The Court entered a preliminary injunction against a provision that would have outlawed solicitation of work or performance of work by undocumented immigrants, and a provision that would have made transporting or renting housing to undocumented immigrants a state crime, amongst other provisions. The decision was in keeping in part with the Third Circuit Court of Appeals decision in Hazleton v. Lozano where the court struck down mandatory use of E-verify.

Justice Blackburn's rationale took an unsurprisingly "state's rights" perspective. In upholding the controversial provisions noted above she emphasized that states essentially had the right to enact laws pertaining to immigration, and such efforts were not preempted. On the basis of federal preemption, the judge did however strike down provisions making it to a misdemeanor for undocumented people to work in Alabama, and making it a crime to harbor undocumented immigrants.

Aside from being ethically and morally contrary to the founding principles of our nation and counterproductive in terms of public safety, laws discouraging participation of immigrants in society and our economy are arguably damaging to the U.S. economy - unauthorized immigrants comprised roughly 4.2% of the state's workforce (or 95,000 workers) in 2010, according to a report by the Pew Hispanic Center. Moreover, if all unauthorized immigrants were removed from Alabama, the state would arguably lose $2.6 billion in economic activity, $1.1 billion in gross state product, and approximately 17,819 jobs, even accounting for adequate market adjustment time, according to a report by the Perryman Group as reported by the Immigration Policy Center.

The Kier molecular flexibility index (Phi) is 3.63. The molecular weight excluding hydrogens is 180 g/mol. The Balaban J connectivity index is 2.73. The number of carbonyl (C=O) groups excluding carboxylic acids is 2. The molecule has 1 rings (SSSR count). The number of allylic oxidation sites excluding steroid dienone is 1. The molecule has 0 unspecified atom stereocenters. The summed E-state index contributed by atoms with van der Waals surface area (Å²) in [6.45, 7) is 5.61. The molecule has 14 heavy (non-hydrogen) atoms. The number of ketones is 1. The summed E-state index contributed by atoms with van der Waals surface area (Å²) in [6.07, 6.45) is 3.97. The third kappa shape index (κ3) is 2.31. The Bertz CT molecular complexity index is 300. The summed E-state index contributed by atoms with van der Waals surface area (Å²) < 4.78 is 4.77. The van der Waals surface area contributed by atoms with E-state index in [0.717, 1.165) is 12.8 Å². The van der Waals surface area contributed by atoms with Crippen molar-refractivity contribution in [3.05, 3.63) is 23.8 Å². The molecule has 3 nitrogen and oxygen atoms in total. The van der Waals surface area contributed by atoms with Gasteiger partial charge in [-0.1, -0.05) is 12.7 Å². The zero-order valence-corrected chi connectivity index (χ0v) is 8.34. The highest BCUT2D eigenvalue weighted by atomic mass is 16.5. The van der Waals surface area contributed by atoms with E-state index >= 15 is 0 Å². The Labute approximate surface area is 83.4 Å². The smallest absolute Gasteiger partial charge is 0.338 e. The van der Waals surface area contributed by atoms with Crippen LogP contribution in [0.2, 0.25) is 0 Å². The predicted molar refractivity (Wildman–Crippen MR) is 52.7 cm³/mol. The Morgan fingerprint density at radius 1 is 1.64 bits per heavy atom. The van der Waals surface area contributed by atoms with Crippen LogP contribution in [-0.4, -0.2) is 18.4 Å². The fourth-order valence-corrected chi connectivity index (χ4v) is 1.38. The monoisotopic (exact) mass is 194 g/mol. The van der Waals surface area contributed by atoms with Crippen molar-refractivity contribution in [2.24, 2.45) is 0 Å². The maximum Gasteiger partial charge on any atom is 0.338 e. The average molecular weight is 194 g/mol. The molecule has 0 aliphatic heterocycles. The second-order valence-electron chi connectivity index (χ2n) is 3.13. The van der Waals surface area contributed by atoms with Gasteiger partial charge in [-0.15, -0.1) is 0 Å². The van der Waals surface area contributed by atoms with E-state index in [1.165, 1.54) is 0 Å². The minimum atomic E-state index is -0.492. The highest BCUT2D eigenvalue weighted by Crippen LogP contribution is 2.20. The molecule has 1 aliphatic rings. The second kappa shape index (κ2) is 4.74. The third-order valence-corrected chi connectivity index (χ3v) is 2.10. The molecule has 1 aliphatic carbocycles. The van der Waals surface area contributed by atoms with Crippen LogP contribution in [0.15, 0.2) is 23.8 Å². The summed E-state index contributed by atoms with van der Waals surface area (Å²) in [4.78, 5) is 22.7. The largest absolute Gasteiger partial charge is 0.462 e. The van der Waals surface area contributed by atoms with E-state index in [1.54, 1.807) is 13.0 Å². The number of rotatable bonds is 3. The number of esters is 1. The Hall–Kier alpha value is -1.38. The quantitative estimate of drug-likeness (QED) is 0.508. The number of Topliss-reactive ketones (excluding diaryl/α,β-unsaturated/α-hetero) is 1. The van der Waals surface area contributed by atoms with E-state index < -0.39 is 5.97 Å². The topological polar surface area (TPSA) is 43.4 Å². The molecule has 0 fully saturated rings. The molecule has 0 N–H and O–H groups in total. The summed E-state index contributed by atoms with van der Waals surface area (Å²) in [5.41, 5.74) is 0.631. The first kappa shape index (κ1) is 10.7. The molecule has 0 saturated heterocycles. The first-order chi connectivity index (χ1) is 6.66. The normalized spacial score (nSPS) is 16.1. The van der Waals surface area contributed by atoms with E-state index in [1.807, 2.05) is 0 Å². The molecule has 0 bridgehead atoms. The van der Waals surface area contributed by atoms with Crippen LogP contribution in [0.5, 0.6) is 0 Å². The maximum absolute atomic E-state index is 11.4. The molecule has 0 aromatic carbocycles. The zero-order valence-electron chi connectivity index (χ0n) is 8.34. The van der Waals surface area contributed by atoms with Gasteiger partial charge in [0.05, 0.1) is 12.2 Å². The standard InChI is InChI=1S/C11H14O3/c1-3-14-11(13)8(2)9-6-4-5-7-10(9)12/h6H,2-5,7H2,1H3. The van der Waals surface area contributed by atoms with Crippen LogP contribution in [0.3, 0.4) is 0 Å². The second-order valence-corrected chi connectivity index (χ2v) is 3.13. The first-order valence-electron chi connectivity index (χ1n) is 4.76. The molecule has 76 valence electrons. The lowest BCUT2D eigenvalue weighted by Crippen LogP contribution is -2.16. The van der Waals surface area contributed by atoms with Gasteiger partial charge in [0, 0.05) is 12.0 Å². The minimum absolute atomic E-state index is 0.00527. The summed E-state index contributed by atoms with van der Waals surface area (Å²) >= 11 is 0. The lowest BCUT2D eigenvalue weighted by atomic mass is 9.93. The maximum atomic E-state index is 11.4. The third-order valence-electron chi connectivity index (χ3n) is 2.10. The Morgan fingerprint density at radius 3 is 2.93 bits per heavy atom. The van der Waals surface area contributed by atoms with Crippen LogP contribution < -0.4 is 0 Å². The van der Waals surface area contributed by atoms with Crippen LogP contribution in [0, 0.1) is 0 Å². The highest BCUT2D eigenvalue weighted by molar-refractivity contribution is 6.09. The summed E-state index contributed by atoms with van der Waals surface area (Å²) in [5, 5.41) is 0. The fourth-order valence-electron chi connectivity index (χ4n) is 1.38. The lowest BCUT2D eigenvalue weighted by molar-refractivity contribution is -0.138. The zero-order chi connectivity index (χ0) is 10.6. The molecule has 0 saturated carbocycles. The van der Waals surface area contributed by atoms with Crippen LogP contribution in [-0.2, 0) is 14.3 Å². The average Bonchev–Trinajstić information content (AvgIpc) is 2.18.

Given Congress' inaction on immigration reform it seems more likely that the Supreme Court may rule on the controversial anti-immigrant measures being passed and litigated in the states and in municipalities before the nation sees immigration reform. While the Administration has made new policy statements with respect to prosecutorial discretion in recent months, without a doubt, the U.S. is still plagued by an anti-immigrant climate, contrary to the health and potential prosperity of the nation.

About The Author

Carrie Rosenbaum is an immigration attorney in private practice in San Francisco directly serving immigrant clients and serving as an appellate and litigation consultant for immigration attorneys. She has served as the co-chair of the National Lawyers Guild Immigration Committee, is a member of the American Immigration Lawyers Association and provides pro bono services to the National Immigration Project, Lawyers Committee for Civil Rights, AIDS Legal Referral Panel, and La Raza Centro Legal.

The opinions expressed in this article do not necessarily reflect the opinion of ILW.COM.